the Czech government to appoint a Romany rights commissioner. Mr.
Glabavy said the commissioner should have a strong mandate and
cooperate with the government agency for social inclusion in helping to
resolve the minority's growing problems.


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Police president under pressure from interior minister
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Police president Petr Lessy is under increasing pressure from Interior
Minister Jan Kubice who is questioning the manner in which the police
president was selected for the post. Lessy was appointed to the post by
a special committee set up by Mr. Kubice's predecessor Radek John of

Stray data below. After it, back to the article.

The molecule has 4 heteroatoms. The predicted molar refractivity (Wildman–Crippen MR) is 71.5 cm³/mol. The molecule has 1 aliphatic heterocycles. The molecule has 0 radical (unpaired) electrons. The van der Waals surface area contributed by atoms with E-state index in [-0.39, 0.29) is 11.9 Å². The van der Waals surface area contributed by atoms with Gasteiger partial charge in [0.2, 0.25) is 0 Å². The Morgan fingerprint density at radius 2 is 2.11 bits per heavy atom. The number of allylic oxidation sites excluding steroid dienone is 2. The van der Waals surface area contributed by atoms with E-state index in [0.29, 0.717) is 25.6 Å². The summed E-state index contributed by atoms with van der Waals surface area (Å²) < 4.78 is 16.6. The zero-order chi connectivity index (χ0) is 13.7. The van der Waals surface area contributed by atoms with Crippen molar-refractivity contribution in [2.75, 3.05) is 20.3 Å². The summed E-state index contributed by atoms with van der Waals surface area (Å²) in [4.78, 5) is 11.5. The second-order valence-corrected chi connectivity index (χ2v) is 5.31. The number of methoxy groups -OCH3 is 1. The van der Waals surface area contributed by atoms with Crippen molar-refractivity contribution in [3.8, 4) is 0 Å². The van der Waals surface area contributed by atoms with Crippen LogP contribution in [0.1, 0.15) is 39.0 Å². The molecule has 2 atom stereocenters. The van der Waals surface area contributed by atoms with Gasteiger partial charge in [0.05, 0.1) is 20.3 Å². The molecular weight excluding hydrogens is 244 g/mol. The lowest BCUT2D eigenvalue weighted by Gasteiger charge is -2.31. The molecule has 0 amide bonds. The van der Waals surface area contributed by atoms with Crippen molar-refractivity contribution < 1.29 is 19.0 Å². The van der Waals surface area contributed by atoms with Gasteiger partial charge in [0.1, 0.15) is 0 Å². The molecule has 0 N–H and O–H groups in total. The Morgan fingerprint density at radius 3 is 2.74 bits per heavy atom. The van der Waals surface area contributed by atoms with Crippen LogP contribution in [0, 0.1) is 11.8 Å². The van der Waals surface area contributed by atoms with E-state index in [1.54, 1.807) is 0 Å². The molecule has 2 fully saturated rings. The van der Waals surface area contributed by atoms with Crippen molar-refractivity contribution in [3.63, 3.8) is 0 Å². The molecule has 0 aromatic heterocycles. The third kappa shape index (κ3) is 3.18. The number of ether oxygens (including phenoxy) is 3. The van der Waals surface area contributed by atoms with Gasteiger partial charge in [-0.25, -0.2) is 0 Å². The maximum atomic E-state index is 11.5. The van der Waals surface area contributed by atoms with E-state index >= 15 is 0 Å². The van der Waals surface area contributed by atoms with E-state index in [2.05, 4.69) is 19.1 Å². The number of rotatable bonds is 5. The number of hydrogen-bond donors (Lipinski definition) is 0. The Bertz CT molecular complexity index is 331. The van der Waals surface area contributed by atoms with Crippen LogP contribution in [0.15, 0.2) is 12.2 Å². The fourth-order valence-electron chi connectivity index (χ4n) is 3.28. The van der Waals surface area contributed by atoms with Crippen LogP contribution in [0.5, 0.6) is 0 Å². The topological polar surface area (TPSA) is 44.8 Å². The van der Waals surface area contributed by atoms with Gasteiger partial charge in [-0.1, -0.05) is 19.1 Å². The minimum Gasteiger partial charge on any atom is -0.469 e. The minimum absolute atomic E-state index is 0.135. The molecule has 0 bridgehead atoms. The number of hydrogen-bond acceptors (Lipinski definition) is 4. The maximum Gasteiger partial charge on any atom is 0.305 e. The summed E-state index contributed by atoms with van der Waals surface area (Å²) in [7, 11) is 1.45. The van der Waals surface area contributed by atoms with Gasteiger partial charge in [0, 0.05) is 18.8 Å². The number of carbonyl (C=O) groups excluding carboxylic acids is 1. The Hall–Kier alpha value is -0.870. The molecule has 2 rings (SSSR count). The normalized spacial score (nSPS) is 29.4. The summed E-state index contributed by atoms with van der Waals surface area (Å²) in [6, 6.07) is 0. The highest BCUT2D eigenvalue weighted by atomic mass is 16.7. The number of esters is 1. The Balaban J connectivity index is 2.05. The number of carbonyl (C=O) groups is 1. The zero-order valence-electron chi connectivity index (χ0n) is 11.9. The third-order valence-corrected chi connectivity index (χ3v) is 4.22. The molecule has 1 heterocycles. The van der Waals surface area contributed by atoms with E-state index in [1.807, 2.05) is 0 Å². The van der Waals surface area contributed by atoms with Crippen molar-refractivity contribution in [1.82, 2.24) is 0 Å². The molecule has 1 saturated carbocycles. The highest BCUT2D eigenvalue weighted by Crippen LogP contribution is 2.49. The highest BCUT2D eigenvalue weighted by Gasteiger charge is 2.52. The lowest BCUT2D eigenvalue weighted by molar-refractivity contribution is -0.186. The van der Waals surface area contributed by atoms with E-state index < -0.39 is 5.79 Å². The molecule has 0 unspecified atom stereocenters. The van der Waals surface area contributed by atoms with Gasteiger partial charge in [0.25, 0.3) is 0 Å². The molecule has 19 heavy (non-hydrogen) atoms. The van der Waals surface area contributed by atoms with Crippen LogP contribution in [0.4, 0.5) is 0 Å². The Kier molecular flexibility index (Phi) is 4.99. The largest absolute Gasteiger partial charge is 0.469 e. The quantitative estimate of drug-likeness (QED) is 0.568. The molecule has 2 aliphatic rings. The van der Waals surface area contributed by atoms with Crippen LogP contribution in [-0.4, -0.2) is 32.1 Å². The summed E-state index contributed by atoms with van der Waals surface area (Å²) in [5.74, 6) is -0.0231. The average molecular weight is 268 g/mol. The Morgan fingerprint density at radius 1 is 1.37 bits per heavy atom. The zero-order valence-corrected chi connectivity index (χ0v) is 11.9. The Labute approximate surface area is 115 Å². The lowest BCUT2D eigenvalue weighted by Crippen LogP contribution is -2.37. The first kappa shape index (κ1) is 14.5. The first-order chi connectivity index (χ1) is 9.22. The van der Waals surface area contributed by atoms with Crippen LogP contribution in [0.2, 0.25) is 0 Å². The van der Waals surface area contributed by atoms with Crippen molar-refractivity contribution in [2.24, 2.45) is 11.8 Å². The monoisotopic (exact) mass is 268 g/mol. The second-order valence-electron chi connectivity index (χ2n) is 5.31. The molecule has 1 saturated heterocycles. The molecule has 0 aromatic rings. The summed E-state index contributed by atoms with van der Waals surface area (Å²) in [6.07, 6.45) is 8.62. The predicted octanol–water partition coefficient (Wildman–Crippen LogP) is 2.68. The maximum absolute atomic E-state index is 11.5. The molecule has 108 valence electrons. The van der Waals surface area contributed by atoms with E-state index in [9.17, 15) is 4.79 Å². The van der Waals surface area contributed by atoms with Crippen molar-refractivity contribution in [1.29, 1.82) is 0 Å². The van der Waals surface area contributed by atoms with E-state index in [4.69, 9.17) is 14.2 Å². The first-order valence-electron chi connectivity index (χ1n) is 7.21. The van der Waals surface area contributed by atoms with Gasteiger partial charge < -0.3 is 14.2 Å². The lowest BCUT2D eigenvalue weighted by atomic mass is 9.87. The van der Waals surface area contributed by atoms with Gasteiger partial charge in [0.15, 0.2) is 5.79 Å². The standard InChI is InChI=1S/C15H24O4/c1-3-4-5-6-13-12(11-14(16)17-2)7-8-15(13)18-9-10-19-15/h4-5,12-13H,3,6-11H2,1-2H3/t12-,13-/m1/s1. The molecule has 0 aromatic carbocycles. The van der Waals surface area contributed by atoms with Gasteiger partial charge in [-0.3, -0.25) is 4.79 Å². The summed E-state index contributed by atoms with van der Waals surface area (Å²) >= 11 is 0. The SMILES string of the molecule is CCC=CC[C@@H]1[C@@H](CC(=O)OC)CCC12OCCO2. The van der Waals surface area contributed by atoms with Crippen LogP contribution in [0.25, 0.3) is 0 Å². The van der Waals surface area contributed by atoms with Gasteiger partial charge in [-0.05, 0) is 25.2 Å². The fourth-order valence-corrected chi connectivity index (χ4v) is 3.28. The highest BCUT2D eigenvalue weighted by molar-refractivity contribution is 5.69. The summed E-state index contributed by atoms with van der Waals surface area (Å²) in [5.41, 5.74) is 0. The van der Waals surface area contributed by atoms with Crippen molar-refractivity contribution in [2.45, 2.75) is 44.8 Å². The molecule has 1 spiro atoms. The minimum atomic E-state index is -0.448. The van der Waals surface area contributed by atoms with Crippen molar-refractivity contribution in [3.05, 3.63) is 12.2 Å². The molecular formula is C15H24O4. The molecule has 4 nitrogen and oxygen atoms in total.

Public Affairs whose party recently joined the opposition. Since there
is no mechanism under which the police president can be recalled, Mr.
Kubice is casting doubt on the selection process which brought him to
office. The opposition Social Democvrats say this is a dangerous
procedure since it might cast doubt on the validity of the decisions
Mr. Lessy made in office.


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Finance minister defends decision on audit
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The finance minister has defended his decision not to release the
results of an audit at the Constitutional Court. Minister Kalousek came
under fire from the economics daily Hospodarske Noviny on Thursday
which suggested that he had moved to prevent the release of an audit
which uncovered abuse of public funds at the Constitutional Court. The